I have a couple of nice computers that I use for SharePoint development. In this post, I’m going to share the configuration of my setup. This isn’t to say that this is the only good way to set up hardware for SharePoint development. However, my machines are pretty good.
This blog is inactive.New blog: EricWhite.com/blogBlog TOCIf these computers were very expensive, and I could only have them because Microsoft bought them, then I’d feel bad (well, at least a little bit :-), and wouldn’t tell you about them. However, they are not expensive – they’re reasonably priced.
The key characteristic of good SharePoint development hardware is that it must run Windows Server 2008 x64 and Hyper-V.
Disclaimer – these recommendations should not be taken as an endorsement by Microsoft. These recommendations are mine and mine alone. Further, I’m not sure whether Windows Server 2008 is officially supported on these machines. I’m perfectly happy to resolve issues on my own as necessary (although I’ve had none), but your company may have policies about installing operating systems on computers where the manufacture may not support it.
For my laptop, I have a Lenovo T61P, with 4GB RAM. I can’t speak highly enough of this laptop. It has been rock solid for me. It has a great keyboard, decent battery life, and is reasonably fast. It’s rugged. I run it for hours on end. It’s a super machine.
And best of all, it runs Windows Server 2008 x64 out of the box. The only device driver that I installed is the Synaptics touch pad driver. I only install this driver because I have to turn off tap-to-click. I can’t help from inadvertently touching the touch pad while typing, which randomly changes my insertion point. I didn’t even install a different display driver – just use the one that comes with WS2008.
It also supports hardware virtualization, which means that it supports Hyper-V. This is important.
For those of you still running with older virtualization technology, Hyper-V is a big leap forward. It runs beneath the operating system, and gives super performance. You can even allocate multiple virtual CPUs to a virtual machine. How cool is that?
As configured by the manufacturer, hardware virtualization is turned off in the BIOS, so you need to enable it.
Hyper-V (and Virtual Server, and Virtual PC) give the best performance when the VHD is on a separate physical hard drive from the operating system hard drive, so I installed another hard drive in the drive bay. This works well. On occasion, I can swap out the second hard drive for the DVD burner, but primarily, I leave the machine running with two hard drives.
The 4GB RAM allows me to allocate 2GB to my SharePoint development virtual machine, while leaving 2GB for the operating system. This works well. I may upgrade to 8GB in the future if I need to run multiple VMs simultaneously, but for doing simple SharePoint development, 4GB is enough.
The cost of this laptop nearly a year ago was approximately $2200. It’s quite a bit less now. The cost of the extra hard drive was a couple hundred dollars.
One note – when you add the Hyper-V role to Windows Server 2008, it disables sleeping or hibernating. You must fully shut down / reboot every time you turn the machine off and on. In addition, it configures the CPU to run at maximum speed, and you can’t change it, which reduces battery life. Because Hyper-V is so cool, I’ve learned to live with these limitations.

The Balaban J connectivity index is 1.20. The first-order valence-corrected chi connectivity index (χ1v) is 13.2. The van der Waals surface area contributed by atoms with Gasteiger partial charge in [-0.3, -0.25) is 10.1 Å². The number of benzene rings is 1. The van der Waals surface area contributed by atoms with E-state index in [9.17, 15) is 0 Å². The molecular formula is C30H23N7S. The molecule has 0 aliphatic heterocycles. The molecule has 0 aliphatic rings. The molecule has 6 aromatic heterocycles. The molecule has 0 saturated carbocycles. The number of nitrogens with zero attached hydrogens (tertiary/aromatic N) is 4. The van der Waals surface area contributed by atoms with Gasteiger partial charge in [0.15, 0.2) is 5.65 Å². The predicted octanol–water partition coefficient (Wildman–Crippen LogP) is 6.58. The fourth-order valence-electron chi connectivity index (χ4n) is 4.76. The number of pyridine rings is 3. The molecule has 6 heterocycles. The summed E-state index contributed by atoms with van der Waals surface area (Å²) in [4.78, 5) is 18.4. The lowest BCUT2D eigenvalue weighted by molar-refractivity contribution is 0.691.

Many years ago, I bought a 386 laptop. I can’t even remember how fast it was or how many megabytes of memory it had. But it would run Windows 3.1, and could run multiple DOS sessions. That machine cost $5000, and was well worth it. Spending $2500 for a good SharePoint development environment is a good value.
For me, it’s important to have a good desktop, because I’m always building out new virtual machines for some reason or another. I have a Dell Optiplex 755. It has a quad-core processor, 8GB RAM, and two hard drives configured as RAID 0, which improves performance. I selected the mini-tower.
Having a good machine to build out virtual machines saves a lot of time. It means that I can keep working on my laptop while setting up the VM on the desktop.
The Dell Optiplex 755 runs Windows Server 2008 x64 with hardware virtualization. It’s sweet to allocate 4GB RAM and all four processors to a VM. When I configure a VM like this, seriously, I can’t tell that I’m running in a VM.
This machine wasn’t expensive – about $1700. I’m sure it’s less now.
I added a Wiebetech PCI-X host adapter for eSata drives. The specific model is the Wiebetech Teracard TC-PCI-4S. I had a bit of difficulty finding the right driver. I installed version 126.96.36.199 of the “SiI 3124 64-bit Windows BASE Driver (VISTA)” driver. You can find that driver here. This is the only driver that I added after installing WS2008. I have a couple of eSata drives – nothing spectacular – just 7200 RPM spindles with decent capacity. I run VMs with the VHD placed on the eSata drive. This works well. The card plus cables was less than $100.
Because eSata is a relatively new capability, I find it somewhat finicky. I don’t know much about configuring eSata. Once I had the machine configured, and an eSata drive hooked up, I haven’t changed it.
One thing that I like about the Dell Optiplex 755 – it’s quiet. I record screen-casts on occasion, and I’m a little fussy about external noise in recordings.
Take these recommendations as one data point in your hardware purchase decisions. Do whatever research you deem necessary.
PingBack from http://bookmarksurl.com/tags/200810/how-to-tell-what-a-cpu-is.html